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NASDAQ WITH A EUROPEAN ACCENT?
Mark I'Anson, founder of Integrated Micro Products in the town of Consett in northern England, knew exactly where he wanted to list his fast-growing computer company when he decided to go public this year. He shunned both the London Stock Exchange and its over-the-counter offspring, the Unlisted Securities Market (USM). Instead, he opted to list on NASDAQ, the traditional market for U.S. growth companies.
IMP, which makes computers that provide call-waiting services, raised $16 million in a March issue of American depositary receipts, and I'Anson, 39, couldn't be happier. "NASDAQ and the U.S. investment community just understand our sort of company better" than closer-to-home alternatives, he says. "The London Stock Exchange doesn't have any idea what the needs of smaller companies are." So disillusioned have small European companies become with costly and inefficient local markets that about 50 others have taken the same route across the Atlantic (table).
KEY WEAKNESS. The flight of equity issuers points out a major flaw in Europe's single economic market: the absence of an organized capital market for emerging companies. Many European governments feel that the lack of such a market is a key weakness of the European Union. Starved for capital, many small companies fail. That stifles job creation and makes Europe less competitive in computers, electronics, telecommunications, and other high-tech industries. "In Europe, we have virtually missed out on the whole [small-company] sector," says Joseph B. Peeters, managing director of Dutch-based Capricorn Venture Partners.
NASDAQ, which opened its London office in 1987 and has since doubled staff to 10, is pushing hard to sign up European companies. Ellen Hipschman, NASDAQ's international marketing director, says there's "a high level of interest" in listing--and that includes Eastern European companies. But NASDAQ officials in the U.S. note that they're not trying to woo companies away from European stock markets but only attempting to get a company's U.S. listing.
Top EU officials, some national stock exchanges, and venture capitalists are trying to put together a Europewide stock market for growth companies. With backing from the EU, Peeters hopes to draft a proposal by July and to have a final plan ready by November. He estimates that 3,000 to 5,000 of the 15,000 venture-backed companies in Europe, with $5 billion in capital behind them, are candidates for listing. "Anything that helps the expansion of small companies, which are big employers, is important in helping to solve Europe's high unemployment problem," says one EU official.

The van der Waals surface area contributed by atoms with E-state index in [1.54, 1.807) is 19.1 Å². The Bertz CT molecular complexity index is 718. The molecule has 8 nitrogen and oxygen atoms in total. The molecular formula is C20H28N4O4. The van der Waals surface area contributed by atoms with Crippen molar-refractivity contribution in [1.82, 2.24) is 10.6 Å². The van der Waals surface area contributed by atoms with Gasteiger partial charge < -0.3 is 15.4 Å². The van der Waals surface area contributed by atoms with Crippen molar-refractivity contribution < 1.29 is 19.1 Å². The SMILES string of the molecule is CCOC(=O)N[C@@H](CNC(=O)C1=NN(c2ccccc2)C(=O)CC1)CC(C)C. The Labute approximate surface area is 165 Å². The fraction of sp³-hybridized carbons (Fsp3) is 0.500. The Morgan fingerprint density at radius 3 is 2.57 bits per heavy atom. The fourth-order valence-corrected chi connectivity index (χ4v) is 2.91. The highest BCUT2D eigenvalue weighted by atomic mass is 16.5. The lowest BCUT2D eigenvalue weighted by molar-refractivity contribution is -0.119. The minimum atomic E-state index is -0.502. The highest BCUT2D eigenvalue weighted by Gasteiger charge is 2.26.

Some European bourses, principally those in France, Spain, and Denmark, support the idea. The Paris Bourse sees such an exchange as part of a solution to the problems of its second-tier and over-the-counter markets. Both have been battered by recession and are suffering from the same lack of interest from investors and brokers as London's USM. "We are very keen that [the new exchange] should have a strong European dimension," says Dominique Le Blanc, deputy general manager of the Paris Bourse. The Barcelona Stock Exchange and the Copenhagen Stock Exchange are also interested in a Europewide small-company market.
HALFWAY HOUSE. But creating a Euro-NASDAQ isn't so easy. Peeters must knit together the interests of Europe's venture capitalists, investment bankers, and fund managers, plus accommodate the wishes of interested stock exchanges.
Consider what happened to the largest of the existing secondary markets, USM, which the LSE plans to close by 1996. The exchange created the USM in 1980 as a halfway house for small companies that couldn't meet the strict requirements, such as a market capitalization of at least $1 million, for a big-board listing. In 1989, the USM was a booming market, with 420 quoted companies and a total market capitalization of $13.5 billion. But recession, neglect by LSE officials, and loose oversight
and listing requirements caused brokers and investors to lose interest.
Today, the USM has about 250 companies and a market capitalization of just $9 billion. The EU will have to ponder the lesson in London's disappointment as it figures out how to renew interest in small-company investing--and keep more listings from crossing the Atlantic.NASDAQ IS LURING EUROPEAN COMPANIES
Company/Country Industry Price per share*
DANKA BUSINESS SYSTEMS (Britain) Office equipment $44.75
ETHICAL HOLDINGS (Britain) Pharmaceuticals 7.25
FUTUREMEDIA (Britain) Training programs 5.25
INTEGRATED MICRO PRODUCTS (Britain) Phone systems 6.75
OLICOM (Denmark) Computer networking 9.50
FUEL-TECH (Netherlands) Pollution control 10.25
HEIDEMIJ (Netherlands) Engineering 10.75
PETROLEUM GEO-SERVICES (Norway) Seismic data 13.63
*June 14 DATA: NASDAQ INTERNATIONAL LTD., BLOOMBERG FINANCIAL MARKETS
Richard Evans, with Paula Dwyer, in London